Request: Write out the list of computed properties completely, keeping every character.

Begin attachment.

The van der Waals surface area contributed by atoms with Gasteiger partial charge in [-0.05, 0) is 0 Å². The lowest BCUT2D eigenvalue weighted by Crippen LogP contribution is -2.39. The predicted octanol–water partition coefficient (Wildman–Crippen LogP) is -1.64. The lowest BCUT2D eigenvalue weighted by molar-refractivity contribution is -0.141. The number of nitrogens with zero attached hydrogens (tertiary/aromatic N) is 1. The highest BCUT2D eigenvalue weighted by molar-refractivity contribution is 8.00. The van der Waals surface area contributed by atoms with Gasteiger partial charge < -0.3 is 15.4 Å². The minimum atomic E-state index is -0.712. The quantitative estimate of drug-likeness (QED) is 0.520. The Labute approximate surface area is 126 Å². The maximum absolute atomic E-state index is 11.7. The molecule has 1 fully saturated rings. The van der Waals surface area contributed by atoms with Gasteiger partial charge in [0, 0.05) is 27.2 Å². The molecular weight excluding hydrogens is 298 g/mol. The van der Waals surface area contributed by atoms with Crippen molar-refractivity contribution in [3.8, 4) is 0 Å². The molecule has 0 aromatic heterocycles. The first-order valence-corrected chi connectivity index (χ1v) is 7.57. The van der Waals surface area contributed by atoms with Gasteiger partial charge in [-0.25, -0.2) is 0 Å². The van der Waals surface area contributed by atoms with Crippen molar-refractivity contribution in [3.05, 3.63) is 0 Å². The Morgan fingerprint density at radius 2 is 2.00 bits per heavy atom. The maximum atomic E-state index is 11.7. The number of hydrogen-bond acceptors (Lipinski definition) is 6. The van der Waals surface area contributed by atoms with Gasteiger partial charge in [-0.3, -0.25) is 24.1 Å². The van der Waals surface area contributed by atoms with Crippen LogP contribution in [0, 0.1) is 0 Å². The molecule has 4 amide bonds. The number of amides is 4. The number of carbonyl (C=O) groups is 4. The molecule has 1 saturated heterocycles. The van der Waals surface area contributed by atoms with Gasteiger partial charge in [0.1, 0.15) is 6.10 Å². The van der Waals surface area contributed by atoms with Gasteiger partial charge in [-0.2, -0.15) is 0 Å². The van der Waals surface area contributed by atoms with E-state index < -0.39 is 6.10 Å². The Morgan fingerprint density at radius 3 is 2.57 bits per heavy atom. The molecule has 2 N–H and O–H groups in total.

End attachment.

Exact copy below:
The van der Waals surface area contributed by atoms with Gasteiger partial charge in [-0.05, 0) is 0 Å². The lowest BCUT2D eigenvalue weighted by Crippen LogP contribution is -2.39. The predicted octanol–water partition coefficient (Wildman–Crippen LogP) is -1.64. The lowest BCUT2D eigenvalue weighted by molar-refractivity contribution is -0.141. The number of nitrogens with zero attached hydrogens (tertiary/aromatic N) is 1. The highest BCUT2D eigenvalue weighted by molar-refractivity contribution is 8.00. The van der Waals surface area contributed by atoms with Gasteiger partial charge < -0.3 is 15.4 Å². The minimum atomic E-state index is -0.712. The quantitative estimate of drug-likeness (QED) is 0.520. The Labute approximate surface area is 126 Å². The maximum absolute atomic E-state index is 11.7. The molecule has 1 fully saturated rings. The van der Waals surface area contributed by atoms with Gasteiger partial charge in [0, 0.05) is 27.2 Å². The molecular weight excluding hydrogens is 298 g/mol. The van der Waals surface area contributed by atoms with Crippen molar-refractivity contribution in [3.8, 4) is 0 Å². The molecule has 0 aromatic heterocycles. The first-order valence-corrected chi connectivity index (χ1v) is 7.57. The van der Waals surface area contributed by atoms with Gasteiger partial charge in [-0.25, -0.2) is 0 Å². The van der Waals surface area contributed by atoms with Crippen molar-refractivity contribution in [3.05, 3.63) is 0 Å². The Morgan fingerprint density at radius 2 is 2.00 bits per heavy atom. The maximum atomic E-state index is 11.7. The number of hydrogen-bond acceptors (Lipinski definition) is 6. The van der Waals surface area contributed by atoms with Gasteiger partial charge in [-0.3, -0.25) is 24.1 Å². The van der Waals surface area contributed by atoms with Crippen LogP contribution in [0, 0.1) is 0 Å². The molecule has 4 amide bonds. The number of amides is 4. The number of carbonyl (C=O) groups is 4. The molecule has 1 saturated heterocycles. The van der Waals surface area contributed by atoms with Gasteiger partial charge in [0.1, 0.15) is 6.10 Å². The van der Waals surface area contributed by atoms with Gasteiger partial charge in [-0.2, -0.15) is 0 Å². The van der Waals surface area contributed by atoms with E-state index < -0.39 is 6.10 Å². The Morgan fingerprint density at radius 3 is 2.57 bits per heavy atom. The molecule has 2 N–H and O–H groups in total.